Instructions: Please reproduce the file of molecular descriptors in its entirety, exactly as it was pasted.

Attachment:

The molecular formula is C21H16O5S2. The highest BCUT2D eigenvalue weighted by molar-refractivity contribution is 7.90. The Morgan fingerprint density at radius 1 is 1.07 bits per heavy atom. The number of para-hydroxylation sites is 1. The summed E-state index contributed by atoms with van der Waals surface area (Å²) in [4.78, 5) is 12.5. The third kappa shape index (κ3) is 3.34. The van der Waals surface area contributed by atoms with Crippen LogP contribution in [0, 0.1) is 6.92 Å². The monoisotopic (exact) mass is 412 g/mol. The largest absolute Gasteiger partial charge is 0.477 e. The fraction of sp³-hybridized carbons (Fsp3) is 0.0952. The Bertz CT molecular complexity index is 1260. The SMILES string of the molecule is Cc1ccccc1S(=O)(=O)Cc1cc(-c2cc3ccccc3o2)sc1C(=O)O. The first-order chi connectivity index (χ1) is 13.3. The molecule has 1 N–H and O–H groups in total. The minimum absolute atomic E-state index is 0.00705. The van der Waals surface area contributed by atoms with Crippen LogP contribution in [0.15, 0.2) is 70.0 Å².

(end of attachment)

The molecular formula is C21H16O5S2. The highest BCUT2D eigenvalue weighted by molar-refractivity contribution is 7.90. The Morgan fingerprint density at radius 1 is 1.07 bits per heavy atom. The number of para-hydroxylation sites is 1. The summed E-state index contributed by atoms with van der Waals surface area (Å²) in [4.78, 5) is 12.5. The third kappa shape index (κ3) is 3.34. The van der Waals surface area contributed by atoms with Crippen LogP contribution in [0, 0.1) is 6.92 Å². The monoisotopic (exact) mass is 412 g/mol. The largest absolute Gasteiger partial charge is 0.477 e. The fraction of sp³-hybridized carbons (Fsp3) is 0.0952. The Bertz CT molecular complexity index is 1260. The SMILES string of the molecule is Cc1ccccc1S(=O)(=O)Cc1cc(-c2cc3ccccc3o2)sc1C(=O)O. The first-order chi connectivity index (χ1) is 13.3. The molecule has 1 N–H and O–H groups in total. The minimum absolute atomic E-state index is 0.00705. The van der Waals surface area contributed by atoms with Crippen LogP contribution in [0.15, 0.2) is 70.0 Å².